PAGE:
I discover as I set to work taking screenshots that Spazbo4 also put this world off until after the three-star world. It’s not like there’s anything… wrong with Olympus Coliseum. Really! It’s just that Gummi Mode really is that bad, so no one wants to take the extra route, and then there’s… the boss.
If you must go to Olympus Coliseum (the two-star world) before the three-star world, make sure to stop off at Traverse Town as you go. Not necessarily to talk to Cid, but to visit Huey, Louie and Dewey for Potions and Mega-Potions. You’ll thank me. If you haven’t already, it might be worth it to buy Donald and Goofy some new weapons, since the game doesn’t give you better weapons in the wild until very late in the game. Huey, Louie and Dewey have a few weapons available for your partners every once and a while, usually in pairs: Goofy’s weapons are usually an attack Shield versus a defence Shield, while Donald has to choose from an attack Rod that will lower his magic but raise his strength, and a magic rod that does the opposite. You’ll probably pick one type and stick with it towards the end of the game.
If you haven’t guessed: Olympus Coliseum is based on Disney’s Hercules, even though there’s no coliseum on Olympus in Disney’s Hercules. It was in Thebes. And make no mistake, the coliseum is on Mount Olympus. Just look out between the pillars and you’ll see clouds just below the floor, exactly how the film depicts the home of the gods. Olympus Coliseum is the smallest world in the game, consisting of an outer courtyard, an antechamber inside the coliseum walls, and the coliseum itself. Three rooms, and you never get to explore the latter. Any experienced gamer can tell you what that means: tournament segment.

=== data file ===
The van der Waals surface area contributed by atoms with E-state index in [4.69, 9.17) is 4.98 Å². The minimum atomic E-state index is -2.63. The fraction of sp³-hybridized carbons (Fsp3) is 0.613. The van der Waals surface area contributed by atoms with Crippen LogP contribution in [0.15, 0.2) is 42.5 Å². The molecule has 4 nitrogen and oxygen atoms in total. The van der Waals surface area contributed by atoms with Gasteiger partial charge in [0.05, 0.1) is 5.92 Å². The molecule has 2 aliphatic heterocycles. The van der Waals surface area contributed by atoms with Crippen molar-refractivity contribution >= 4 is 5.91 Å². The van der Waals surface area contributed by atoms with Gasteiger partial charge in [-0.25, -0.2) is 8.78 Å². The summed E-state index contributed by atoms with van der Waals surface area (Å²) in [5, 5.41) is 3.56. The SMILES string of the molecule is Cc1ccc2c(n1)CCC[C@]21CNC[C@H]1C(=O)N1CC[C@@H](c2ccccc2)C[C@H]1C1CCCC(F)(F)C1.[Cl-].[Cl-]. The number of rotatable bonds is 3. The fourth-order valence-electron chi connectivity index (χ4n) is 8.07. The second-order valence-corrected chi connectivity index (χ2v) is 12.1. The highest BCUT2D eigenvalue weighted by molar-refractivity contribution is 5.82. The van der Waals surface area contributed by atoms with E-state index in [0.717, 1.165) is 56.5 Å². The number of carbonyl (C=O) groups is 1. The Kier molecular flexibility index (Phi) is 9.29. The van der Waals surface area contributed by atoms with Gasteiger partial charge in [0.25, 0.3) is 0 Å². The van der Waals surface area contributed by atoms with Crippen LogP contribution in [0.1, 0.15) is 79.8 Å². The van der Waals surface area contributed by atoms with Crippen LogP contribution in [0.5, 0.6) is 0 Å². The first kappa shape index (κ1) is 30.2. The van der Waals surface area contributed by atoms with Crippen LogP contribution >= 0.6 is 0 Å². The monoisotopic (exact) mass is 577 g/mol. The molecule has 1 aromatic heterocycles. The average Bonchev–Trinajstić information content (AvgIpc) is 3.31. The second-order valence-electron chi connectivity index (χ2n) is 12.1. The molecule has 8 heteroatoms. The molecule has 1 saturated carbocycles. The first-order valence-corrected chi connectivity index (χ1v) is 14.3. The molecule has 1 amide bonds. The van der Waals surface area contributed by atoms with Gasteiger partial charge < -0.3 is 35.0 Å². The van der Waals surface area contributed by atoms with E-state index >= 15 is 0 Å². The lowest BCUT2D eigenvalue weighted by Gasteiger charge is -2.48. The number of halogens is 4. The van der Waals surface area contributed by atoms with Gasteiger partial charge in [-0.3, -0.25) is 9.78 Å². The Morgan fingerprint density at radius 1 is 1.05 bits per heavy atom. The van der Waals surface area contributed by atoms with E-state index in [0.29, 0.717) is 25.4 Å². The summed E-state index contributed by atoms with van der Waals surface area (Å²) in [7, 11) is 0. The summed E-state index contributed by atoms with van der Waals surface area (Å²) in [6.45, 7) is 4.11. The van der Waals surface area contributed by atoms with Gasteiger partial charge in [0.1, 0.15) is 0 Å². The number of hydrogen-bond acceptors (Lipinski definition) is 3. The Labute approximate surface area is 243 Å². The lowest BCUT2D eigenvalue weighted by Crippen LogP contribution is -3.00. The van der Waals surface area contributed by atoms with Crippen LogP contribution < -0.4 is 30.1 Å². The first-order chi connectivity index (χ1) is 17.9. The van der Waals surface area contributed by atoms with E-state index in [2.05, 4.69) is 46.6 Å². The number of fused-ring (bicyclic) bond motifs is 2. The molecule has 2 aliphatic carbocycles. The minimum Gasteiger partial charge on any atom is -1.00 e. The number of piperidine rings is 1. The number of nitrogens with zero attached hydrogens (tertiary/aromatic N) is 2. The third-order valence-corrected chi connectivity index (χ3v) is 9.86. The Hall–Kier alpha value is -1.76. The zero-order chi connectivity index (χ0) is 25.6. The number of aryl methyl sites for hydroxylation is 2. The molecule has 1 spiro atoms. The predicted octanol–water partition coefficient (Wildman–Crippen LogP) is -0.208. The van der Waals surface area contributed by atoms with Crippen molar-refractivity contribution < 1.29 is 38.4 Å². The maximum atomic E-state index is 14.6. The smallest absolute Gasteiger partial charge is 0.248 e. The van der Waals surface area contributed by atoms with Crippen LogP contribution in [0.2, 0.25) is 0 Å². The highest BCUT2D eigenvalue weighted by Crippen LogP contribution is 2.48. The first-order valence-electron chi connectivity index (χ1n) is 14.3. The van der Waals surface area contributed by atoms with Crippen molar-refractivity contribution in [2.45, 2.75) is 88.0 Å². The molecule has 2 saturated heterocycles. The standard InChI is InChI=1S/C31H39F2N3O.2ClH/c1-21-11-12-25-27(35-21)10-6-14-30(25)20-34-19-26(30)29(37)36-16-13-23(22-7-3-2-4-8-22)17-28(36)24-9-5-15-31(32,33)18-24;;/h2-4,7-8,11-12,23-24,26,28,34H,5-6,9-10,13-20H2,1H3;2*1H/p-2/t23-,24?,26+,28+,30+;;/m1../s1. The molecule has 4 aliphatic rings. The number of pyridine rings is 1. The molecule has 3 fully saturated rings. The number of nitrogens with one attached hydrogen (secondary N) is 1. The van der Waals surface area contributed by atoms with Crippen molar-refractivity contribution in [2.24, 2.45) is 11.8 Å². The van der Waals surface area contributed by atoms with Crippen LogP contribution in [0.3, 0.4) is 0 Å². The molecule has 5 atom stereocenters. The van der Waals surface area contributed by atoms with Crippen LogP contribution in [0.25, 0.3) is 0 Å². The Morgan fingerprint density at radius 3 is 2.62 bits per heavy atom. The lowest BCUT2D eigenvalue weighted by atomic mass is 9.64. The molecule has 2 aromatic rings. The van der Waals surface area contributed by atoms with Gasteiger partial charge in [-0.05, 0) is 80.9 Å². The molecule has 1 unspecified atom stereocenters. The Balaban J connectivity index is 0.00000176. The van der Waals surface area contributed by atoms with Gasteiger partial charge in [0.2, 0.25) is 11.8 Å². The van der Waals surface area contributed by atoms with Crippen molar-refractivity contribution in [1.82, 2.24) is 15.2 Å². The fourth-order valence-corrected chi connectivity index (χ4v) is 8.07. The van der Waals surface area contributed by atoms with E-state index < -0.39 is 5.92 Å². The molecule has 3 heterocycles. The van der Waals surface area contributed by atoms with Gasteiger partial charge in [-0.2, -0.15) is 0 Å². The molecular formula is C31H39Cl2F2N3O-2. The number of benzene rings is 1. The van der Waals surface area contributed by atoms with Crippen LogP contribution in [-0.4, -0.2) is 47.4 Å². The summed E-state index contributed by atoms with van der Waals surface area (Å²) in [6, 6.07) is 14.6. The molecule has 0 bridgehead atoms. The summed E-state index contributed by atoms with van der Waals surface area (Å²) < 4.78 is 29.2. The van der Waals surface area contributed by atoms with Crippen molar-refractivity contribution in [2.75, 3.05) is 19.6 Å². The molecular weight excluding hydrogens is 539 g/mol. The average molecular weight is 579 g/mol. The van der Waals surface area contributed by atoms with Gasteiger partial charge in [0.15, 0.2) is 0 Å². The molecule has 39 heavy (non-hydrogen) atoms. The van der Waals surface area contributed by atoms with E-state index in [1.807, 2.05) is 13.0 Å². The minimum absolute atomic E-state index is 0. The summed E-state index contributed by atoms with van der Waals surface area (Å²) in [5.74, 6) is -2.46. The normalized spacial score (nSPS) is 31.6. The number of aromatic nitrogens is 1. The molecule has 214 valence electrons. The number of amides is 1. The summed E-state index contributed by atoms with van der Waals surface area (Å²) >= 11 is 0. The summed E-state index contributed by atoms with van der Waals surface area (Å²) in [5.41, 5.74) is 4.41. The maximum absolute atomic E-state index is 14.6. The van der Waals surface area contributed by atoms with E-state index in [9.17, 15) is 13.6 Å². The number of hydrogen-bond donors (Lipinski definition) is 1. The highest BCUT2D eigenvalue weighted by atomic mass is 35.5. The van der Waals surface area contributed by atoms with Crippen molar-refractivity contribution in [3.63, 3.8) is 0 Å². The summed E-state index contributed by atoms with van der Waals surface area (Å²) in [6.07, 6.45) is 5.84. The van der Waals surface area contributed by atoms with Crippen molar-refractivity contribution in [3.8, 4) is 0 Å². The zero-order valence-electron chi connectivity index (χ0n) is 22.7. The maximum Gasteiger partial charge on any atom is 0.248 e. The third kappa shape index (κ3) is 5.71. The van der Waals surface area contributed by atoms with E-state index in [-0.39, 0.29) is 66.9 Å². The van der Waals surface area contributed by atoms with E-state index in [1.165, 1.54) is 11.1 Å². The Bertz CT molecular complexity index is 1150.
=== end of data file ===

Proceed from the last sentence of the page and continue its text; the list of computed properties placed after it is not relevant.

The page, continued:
Olympus Coliseum’s challenging, but you won’t gain many levels here. It’s why you can sneak over to the three-star world without anyone busting your buns! As a matter of fact, Olympus Coliseum is entirely optional, unless you’re trying to unlock the Secret Video, but the rewards are so worthwhile that you might as well give it a shot. Besides, you’re not going to be a jerk and leave the world to the bad guys, right?
Inside the antechamber, Sora and the gang run into Philoctetes the satyr, who isn’t paying attention and mistakes them for Hercules. Phil asks “Hercules” to move a nearby plinth that’s about as big as Sora and made of stone. Of course you can’t, and things all go downhill from there. Now that Phil and Sora are properly introduced, Phil (voiced by Mr. Harvey Bullock, Robert “Bobby” Costanzo, who’s had the role of Phil since the Hercules TV show) says the coliseum is running a tournament, “Heroes only!” Showing a profound obligation to the fate of the universe, Sora and his friends insist on entering a time-wasting tournament with no listed prize.
Phil humours the trio by letting them play a mini-game where you knock barrels into barrels. It’s not very substantial but we won’t be hearing the end of it here in KH1. Funnily enough: it’s one of only a handful of mini-games you can’t replay within KH1! At the end of the game, Phil rewards you with the Thunder spell, a crowd control spell that’s one of the best in Sora’s arsenal. How good? Let me put it this way: there’s a speed run achievement in KH1.5, and online guides still recommend you go out of your way to fetch Thunder, even though Olympus Coliseum is completely optional. Makes me wonder why I never come here before Wonderland, even if I had no intention of staying.
…Oh, right, Gummi mode. Never mind.
Thunder introduces a few complications in the magic system, which is why I put off explaining the magic system until now. Like most RPGs, Kingdom Hearts works on an MP system. MP is marked in blue in the corner of the GUI. But it’s not as simple as all that, even though it really should have been. This is going to get complicated and I’m so sorry.